How To Prep for a Big Trip: Six Things To Do Six Weeks Before Takeoff

Every summer for my boyfriend and my anniversary (Aug 25th) we go on a full-week trip. Typically I am the one who plans the whole shebang due to my passion for travel – go figure. 🙂

This year two of our close friends are getting married at a vineyard in the Piedmont region of Italy on September 5th, so we are traveling a week later than usual in order to attend. The wedding should be gorgeous, and we are very excited for the vacation!

View of the pool and nearby Piedmont vineyards from the Albergo Castiglione B&B (image source:

View of the pool and nearby Piedmont vineyards from the Albergo Castiglione B&B (image source:

We will be in the Northwest part of Italy during the entire trip. Our itinerary includes stops at several Piedmont vineyards, two days in Turin, two days in Lake Como, and two days in Milan. The general plan is to sip and taste our way through the region, coupled with a little bit of hiking and sightseeing to burn off the calories!

I've circled in red the cities we will visit in the NW part of Itlay (image source:

I’ve circled in red the cities we will visit in NW Italy (image source:

That said, even though the hotels, rental car, and Da Vinci’s Last Supper tour have been booked for months, we are now officially in countdown mode. This trip will last ten days, and it gives me peace of mind to start a few of the preparations now.

Thus, I have created a list of six things I am doing six weeks in advance of our trip to prepare:

  1. Double-check our airline seating assignments and see if better seats are available.
    Right now we are booked to fly from New York to Milan on Emirates, which is an airline that I have never flown before. I’m looking forward to the new experience since I’ve heard great things about Emirates’ customer service onboard! With that, I find it important on long-haul flights to strive to be next to a window (for sleeping), as far forward on the plane as possible, have seats that recline, not be near a bathroom, not have a wing obstructing my view, and avoid sitting in the same row as strangers (preference two-seater rows if available). On top of that, I don’t want to pay extra money for my seat. Usually I have to make compromises, but I typically continue checking the available seat map before my trip to see if any seats open up that check-off several boxes on my nice-to-haves list.

    Looks like there are no rows of only two seats - bummer.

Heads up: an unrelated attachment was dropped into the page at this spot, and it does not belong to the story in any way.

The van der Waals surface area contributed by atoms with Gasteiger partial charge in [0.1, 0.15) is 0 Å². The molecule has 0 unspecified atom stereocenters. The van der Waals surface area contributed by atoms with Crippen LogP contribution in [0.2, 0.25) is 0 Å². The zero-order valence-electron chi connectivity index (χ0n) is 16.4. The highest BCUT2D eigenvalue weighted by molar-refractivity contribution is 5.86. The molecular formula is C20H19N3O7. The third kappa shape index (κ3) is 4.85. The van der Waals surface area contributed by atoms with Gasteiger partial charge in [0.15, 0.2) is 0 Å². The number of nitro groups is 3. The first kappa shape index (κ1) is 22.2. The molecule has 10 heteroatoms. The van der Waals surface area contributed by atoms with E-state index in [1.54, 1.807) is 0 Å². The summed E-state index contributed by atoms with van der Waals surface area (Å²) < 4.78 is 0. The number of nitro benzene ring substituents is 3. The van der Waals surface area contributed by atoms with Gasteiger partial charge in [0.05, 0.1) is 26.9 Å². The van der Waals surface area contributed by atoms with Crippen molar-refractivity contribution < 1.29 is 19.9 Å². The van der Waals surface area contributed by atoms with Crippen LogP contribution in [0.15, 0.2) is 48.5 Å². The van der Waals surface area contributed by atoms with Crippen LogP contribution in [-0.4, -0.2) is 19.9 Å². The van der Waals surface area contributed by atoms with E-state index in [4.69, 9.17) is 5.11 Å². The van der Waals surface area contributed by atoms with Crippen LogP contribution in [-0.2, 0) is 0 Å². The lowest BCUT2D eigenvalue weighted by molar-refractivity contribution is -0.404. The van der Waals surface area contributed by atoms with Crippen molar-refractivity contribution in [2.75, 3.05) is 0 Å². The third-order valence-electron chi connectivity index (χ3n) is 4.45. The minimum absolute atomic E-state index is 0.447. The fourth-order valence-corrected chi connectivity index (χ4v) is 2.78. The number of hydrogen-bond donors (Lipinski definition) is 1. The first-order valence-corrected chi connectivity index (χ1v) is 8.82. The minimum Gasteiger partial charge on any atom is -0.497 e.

Looks like this plane does not have two-seater rows…bummer.

  2. Review Emirates’ baggage policy and limitations.
    One reason why we chose to fly Emirates to Milan this summer instead of other airlines is because they allow two 50-lb. checked bags free per flyer, even though we are neither part of their awards program nor have an Emirates credit card. While we won’t be taking that much luggage with us, it is comforting to know we will not need to worry about busting our budget on luggage fees. With that, it is always wise to double-check your airline’s luggage policies for weight, quantity, and dimension to ensure you have no surprise costs. Every airline differs.

    Check the baggage policies for your specific airline and qualifications to avoid fees

    Check the baggage policies for your specific airline and qualifications to avoid fees.

  3. Make sure our passports aren’t expired.
    Check! We still have a couple more years before that becomes an issue. That was easy. Next…

    Generally U.S. passports expire every ten years (image source:

    Generally U.S. passports expire every ten years (image source:

  4. Look up the average weather during the time of year we are traveling at each city we’re visiting.
    Additionally, I also try to read online forums where other people have written about their own travel experiences during the week (or month) I plan to travel. In that way I am able to arrive mentally prepared.Example:  In May in Miami will the weather be sunny most of the day but usually rain from 2pm-3pm in the afternoon? Yes. After learning from surprise situations like that, I’ve found it is best to read other travelers’ ideas online that help me avoid getting drenched during my afternoon spent poolside and still have a great time.

    It rained off and on EVERY DAY when we went to Betws-y-Coed, Wales in late August 2012, so I always needed to carry an umbrella and wear a raincoat and waterproof shoes - just in case!

    It rained off and on EVERY DAY when we went to Betws-y-Coed, Wales in late August 2012, so I always needed to carry an umbrella and wear a raincoat and waterproof shoes – just in case!

  5. Brainstorm what we will need on our trip (but don’t start packing yet).
    My boyfriend and I learned this tip after a stressful experience. In 2012 on the day we were supposed to fly to Manchester, we darted around midtown Manhattan trying to find a place that sold hiking shoes that we could wear during our Mount Snowdon climb the following day. Needless to say, the shopping excursion was exhausting since the number of people who need hiking shoes in Manhattan is minimal and our deadline was tight. (We ended up buying Clarks WaveTrek Waterproof walking shoes instead of legitimate hiking boots.) Thus, moral of the story is that you should take a lesson from our book and identify if there is anything you will need (i.e. new suitcase, power converters, selfie sticks, comfortable footwear, jeans, money belt, raincoat, etc.) while you still have enough time to order online and/or search several stores.